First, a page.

myself should ride to Castro, and thence across the island to the
Capella de Cucao, situated on the west coast. Having hired horses
and a guide, we set out on the morning of the 22nd. We had not
proceeded far, before we were joined by a woman and two boys, who
were bent on the same journey. Every one on this road acts on a
"hail-fellow-well-met" fashion; and one may here enjoy the
privilege, so rare in South America, of travelling without
firearms. At first the country consisted of a succession of hills
and valleys: nearer to Castro it became very level. The road itself
is a curious affair; it consists in its whole length, with the
exception of very few parts, of great logs of wood, which are
either broad and laid longitudinally, or narrow and placed
transversely. In summer the road is not very bad: but in winter,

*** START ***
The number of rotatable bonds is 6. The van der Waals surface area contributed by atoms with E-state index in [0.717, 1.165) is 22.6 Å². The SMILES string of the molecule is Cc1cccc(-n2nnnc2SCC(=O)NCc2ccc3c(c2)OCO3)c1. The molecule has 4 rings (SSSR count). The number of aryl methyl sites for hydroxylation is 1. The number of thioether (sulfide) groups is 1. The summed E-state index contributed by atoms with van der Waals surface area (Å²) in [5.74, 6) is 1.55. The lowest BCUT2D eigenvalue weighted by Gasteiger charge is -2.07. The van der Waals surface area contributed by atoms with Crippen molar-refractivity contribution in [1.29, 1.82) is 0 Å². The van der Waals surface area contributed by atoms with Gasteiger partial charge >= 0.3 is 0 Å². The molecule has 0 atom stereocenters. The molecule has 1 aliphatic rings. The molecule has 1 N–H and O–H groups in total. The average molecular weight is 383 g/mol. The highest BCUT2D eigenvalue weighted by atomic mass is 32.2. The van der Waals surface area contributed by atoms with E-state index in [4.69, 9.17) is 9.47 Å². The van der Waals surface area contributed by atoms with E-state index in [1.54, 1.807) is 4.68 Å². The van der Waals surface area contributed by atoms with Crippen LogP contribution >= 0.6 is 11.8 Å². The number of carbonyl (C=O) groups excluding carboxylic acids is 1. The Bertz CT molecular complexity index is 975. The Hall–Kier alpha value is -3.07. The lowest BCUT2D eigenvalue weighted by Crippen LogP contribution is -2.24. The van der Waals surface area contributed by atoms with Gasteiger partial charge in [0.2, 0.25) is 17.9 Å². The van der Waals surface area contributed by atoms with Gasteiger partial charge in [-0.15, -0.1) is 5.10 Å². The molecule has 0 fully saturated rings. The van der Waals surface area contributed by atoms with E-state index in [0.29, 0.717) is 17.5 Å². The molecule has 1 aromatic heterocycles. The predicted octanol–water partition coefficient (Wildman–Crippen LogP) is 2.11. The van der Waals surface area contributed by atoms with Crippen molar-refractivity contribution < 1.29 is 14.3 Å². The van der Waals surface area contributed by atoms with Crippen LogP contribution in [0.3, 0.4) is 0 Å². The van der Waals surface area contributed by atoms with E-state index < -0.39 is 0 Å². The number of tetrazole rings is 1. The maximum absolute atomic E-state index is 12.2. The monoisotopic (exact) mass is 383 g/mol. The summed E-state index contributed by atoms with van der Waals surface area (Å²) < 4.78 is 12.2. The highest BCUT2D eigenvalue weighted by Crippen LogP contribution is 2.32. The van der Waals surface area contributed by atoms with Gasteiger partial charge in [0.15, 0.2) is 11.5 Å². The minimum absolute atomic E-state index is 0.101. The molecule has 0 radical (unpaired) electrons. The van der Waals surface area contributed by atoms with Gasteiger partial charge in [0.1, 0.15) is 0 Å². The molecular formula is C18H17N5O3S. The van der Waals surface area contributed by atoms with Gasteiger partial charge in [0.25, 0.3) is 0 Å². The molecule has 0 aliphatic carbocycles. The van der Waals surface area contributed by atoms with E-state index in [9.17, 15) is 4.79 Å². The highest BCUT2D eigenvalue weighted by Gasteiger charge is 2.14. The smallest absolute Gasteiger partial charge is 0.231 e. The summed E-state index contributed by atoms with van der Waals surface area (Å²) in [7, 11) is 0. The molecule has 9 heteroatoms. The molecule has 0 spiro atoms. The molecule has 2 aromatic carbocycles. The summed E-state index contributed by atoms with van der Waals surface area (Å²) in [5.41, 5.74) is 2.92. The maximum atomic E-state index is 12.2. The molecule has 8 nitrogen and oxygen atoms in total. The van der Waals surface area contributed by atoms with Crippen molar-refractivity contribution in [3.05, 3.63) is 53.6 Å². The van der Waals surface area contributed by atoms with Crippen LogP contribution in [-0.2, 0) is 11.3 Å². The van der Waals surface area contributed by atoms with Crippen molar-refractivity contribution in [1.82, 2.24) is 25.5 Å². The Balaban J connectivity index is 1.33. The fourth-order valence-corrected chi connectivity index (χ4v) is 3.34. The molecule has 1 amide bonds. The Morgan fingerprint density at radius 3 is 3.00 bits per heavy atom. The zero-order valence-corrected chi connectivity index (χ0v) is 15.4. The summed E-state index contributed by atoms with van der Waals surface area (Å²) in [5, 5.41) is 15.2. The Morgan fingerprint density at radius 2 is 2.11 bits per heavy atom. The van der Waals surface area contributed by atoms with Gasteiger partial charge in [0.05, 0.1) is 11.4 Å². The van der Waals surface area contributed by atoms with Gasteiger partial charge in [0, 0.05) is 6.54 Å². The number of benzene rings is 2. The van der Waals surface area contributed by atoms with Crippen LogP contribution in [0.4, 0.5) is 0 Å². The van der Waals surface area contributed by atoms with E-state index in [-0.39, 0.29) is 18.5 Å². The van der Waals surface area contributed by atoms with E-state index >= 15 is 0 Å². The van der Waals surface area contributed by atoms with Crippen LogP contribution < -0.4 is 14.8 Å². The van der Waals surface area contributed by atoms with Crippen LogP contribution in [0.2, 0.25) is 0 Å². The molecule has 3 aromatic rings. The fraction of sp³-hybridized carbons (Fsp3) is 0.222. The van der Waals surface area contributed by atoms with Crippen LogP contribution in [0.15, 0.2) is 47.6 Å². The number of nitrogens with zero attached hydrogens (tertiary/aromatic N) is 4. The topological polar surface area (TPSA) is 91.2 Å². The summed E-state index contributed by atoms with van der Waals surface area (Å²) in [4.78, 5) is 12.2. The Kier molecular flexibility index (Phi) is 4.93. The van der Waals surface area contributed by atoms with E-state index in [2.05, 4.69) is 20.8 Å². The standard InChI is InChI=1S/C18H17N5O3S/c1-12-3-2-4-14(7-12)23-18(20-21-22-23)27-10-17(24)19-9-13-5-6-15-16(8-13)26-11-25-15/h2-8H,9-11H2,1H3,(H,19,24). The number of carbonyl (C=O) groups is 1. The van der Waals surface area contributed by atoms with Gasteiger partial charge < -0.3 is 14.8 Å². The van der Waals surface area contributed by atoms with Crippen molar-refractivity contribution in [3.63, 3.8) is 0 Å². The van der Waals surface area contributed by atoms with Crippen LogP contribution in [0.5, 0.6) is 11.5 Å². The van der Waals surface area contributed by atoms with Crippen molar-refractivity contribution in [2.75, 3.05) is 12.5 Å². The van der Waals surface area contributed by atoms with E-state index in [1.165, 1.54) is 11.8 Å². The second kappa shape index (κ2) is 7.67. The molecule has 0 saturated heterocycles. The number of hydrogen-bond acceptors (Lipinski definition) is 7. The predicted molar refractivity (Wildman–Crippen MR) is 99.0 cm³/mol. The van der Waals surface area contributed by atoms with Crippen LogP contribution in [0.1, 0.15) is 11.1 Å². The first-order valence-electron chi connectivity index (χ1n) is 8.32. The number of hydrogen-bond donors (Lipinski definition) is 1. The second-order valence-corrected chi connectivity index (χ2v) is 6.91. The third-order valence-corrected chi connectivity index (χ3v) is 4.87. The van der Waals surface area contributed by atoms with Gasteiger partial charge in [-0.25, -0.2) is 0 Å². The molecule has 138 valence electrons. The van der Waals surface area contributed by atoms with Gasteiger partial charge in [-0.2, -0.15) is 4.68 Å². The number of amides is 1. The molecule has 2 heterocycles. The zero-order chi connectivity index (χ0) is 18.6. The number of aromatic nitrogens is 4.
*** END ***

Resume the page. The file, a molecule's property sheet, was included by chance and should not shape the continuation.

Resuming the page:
when the wood is rendered slippery from rain, travelling is
exceedingly difficult. At that time of the year, the ground on each
side becomes a morass, and is often overflowed: hence it is
necessary that the longitudinal logs should be fastened down by
transverse poles, which are pegged on each side into the earth.
These pegs render a fall from a horse dangerous, as the chance of
alighting on one of them is not small. It is remarkable, however,
how active custom has made the Chilotan horses. In crossing bad
parts, where the logs had been displaced, they skipped from one to
the other, almost with the quickness and certainty of a dog. On
both hands the road is bordered by the lofty forest-trees, with
their bases matted together by canes. When occasionally a long
reach of this avenue could be beheld, it presented a curious scene
of uniformity: the white line of logs, narrowing in perspective,
became hidden by the gloomy forest, or terminated in a zigzag which
ascended some steep hill.

Although the distance from S. Carlos to Castro is only twelve